1. Metabolic Efficiency:
    • Basal Metabolic Rate (BMR): More muscle mass means a higher BMR, in other words, the body burns more calories at rest. That means avoiding weight gain is that much easier which means your risk of prediabetes or type 2 diabetes drops. 
    • Insulin Sensitivity: More muscle mass also improves insulin sensitivity. Your muscles take in the glucose they need to function with less insulin, again lowering the risk of metabolic disease. 
  2. Physical Performance and Functionality:
    • Strength and Stamina: If you’ve got a healthy amount of muscles, you simply live stronger. You’ve got what you need to power through your day, as well as do more demanding physical activities, whether that’s working out in a gym or having the endurance to go for a long, restorative walk.
    • Mobility and Balance: Having healthy muscle and bone is a boost to your mobility, balance, and coordination. It’s your best insurance against taking a fall, which for older adults especially can be very dangerous (think, hip fractures). 
  3. Hormonal Balance:
    • Hormone Production: Fat tissue plays a role in the production of hormones like estrogen. Having a healthy amount of body fat, not too much and not too little, is what we’re shooting for, to maintain optimal hormonal balance and reproductive health, not to mention mood and energy levels.
  4. Mental Health:
    • Body Image: A body composition that you’re happy with can be great self-esteem booster. 
    • Mental Well-being: Having a healthier body composition makes regular physical activity that much more inviting which further improves body composition and protects against anxiety, depression and other mental health issues.
  5. Longevity and Quality of Life:
    • Aging Process: Keeping your muscle healthy is absolutely crucial in your senior years. Sarcopenia, the loss of muscle mass that occurs with age, leads directly to frailty and a decreased quality of life.
    • Chronic Disease Prevention: The better your balance of muscle to fat, the less risk of chronic disease. That’s the secret to enhanced longevity and a better quality of life.
  6. Immune Function:
    • Inflammation: One important way excess body fat, particularly visceral fat, hurts us is by upping levels of chronic inflammation, which weakens the immune system and increases our susceptibility to illness.
    • Immune Response: Having enough muscle mass and feeding it with the right food (adequate protein consumption becomes more and more important as we get older) safeguards our immune response.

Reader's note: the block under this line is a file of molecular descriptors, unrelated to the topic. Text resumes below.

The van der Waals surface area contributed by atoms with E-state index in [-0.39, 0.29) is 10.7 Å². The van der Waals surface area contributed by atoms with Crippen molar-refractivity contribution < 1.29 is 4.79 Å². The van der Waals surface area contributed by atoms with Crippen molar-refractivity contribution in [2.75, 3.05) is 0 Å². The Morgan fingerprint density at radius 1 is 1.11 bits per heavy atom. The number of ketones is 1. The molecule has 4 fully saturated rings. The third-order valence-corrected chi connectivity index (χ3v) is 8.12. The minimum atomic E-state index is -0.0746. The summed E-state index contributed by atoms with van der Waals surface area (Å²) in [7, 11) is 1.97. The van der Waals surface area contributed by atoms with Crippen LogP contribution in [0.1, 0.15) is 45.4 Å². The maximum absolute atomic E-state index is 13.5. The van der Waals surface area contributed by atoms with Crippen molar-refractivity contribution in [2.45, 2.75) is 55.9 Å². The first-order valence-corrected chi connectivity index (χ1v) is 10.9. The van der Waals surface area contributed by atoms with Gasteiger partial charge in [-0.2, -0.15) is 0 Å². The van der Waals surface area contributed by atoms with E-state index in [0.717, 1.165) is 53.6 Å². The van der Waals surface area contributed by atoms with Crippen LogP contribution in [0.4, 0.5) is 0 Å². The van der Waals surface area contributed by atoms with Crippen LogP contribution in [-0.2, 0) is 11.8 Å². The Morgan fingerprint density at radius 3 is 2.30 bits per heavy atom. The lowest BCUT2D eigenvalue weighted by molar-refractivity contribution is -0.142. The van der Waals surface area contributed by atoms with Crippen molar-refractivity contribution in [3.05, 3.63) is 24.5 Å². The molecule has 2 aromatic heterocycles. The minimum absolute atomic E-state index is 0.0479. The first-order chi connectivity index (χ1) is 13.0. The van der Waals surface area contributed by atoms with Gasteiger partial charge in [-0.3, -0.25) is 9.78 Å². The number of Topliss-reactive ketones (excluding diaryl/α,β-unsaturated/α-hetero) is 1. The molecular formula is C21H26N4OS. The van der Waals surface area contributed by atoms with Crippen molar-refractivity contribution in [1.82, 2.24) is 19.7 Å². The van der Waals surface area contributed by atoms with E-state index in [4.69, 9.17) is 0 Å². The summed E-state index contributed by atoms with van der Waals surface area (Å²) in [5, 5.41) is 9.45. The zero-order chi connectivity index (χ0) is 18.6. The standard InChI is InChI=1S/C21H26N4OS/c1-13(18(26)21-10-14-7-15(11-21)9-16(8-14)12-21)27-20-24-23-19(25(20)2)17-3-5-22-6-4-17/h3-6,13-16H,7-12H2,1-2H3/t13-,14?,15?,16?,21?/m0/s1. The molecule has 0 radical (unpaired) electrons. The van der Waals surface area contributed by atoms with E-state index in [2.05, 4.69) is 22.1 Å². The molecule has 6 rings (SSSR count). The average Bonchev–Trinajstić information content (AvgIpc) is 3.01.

Age slower and better – by monitoring your body composition.

We all have a pretty decent idea of the kinds of behaviors and habits that will quickly age a body – think the usual suspects like smoking, alcohol, sedentary living, poor diet, poor sleep hygiene, poor mental health and so on. But no matter your age, muscle mass is an extremely important part of maintaining your vitality, particularly when it comes to the essential youth-preservers mentioned above (i.e., healthy metabolism, strong physical performance, hormonal balance, mental health, longevity and immune response).

Focus on hanging onto your muscles too!

What most people don’t realize though is that as they get older, especially as they approach 40, they lose muscle mass, more rapidly than they did in their 20’s. So, if you’re coming up on a birthday milestone (and even if you’re not), now’s the time to work on building muscle and minimizing fat (in a healthy way) to help you hold the line. It really is, never too late.

Beyond the natural aging process though, there is another muscle underminer to be aware of and that is the very popular diabetes/weight loss drugs like Ozempic, Wegovy and Mounjaro. If you’ve been prescribed one of them, be it to help lower your A1C or to lose weight (or both) keep in mind that one not-so-welcome and very common side effect of these types of drugs is muscle loss, which can be considerable, in addition to the fat loss many patients are after. So, it’s extremely important for people on these drugs pay extra attention to doing more strength training – and closely monitoring body composition at frequent intervals along the way.

Scanning – and seeing is believing.

With an accurate, high-tech body composition scan, like the InBody device I use in my practice, I can show patients both young and old where the trouble spots are (I’m looking at you visceral fat) and help them identify the exercise and strength training tweaks they need to incorporate to start chipping away at those potentially life-shortening stores of visceral fat. If warranted, we can also add more specialized elements to their program -- like reducing carbs, increasing protein, adding supplements like creatine, peptides and even hormones like testosterone -- for additional support and to help hold the line against muscle loss. 

What’s more is that by tracking and monitoring a patient’s muscle mass, we can clearly see what’s working, and what may need a few more tweaks – making the prospect of muscle-building and maintenance a much more engaging and tangible process. Patients do the work and over time, with each 2-minute scan on the InBody machine, they can see the payoff not only on the outside, but more importantly, on the inside right now, and ideally for decades to come.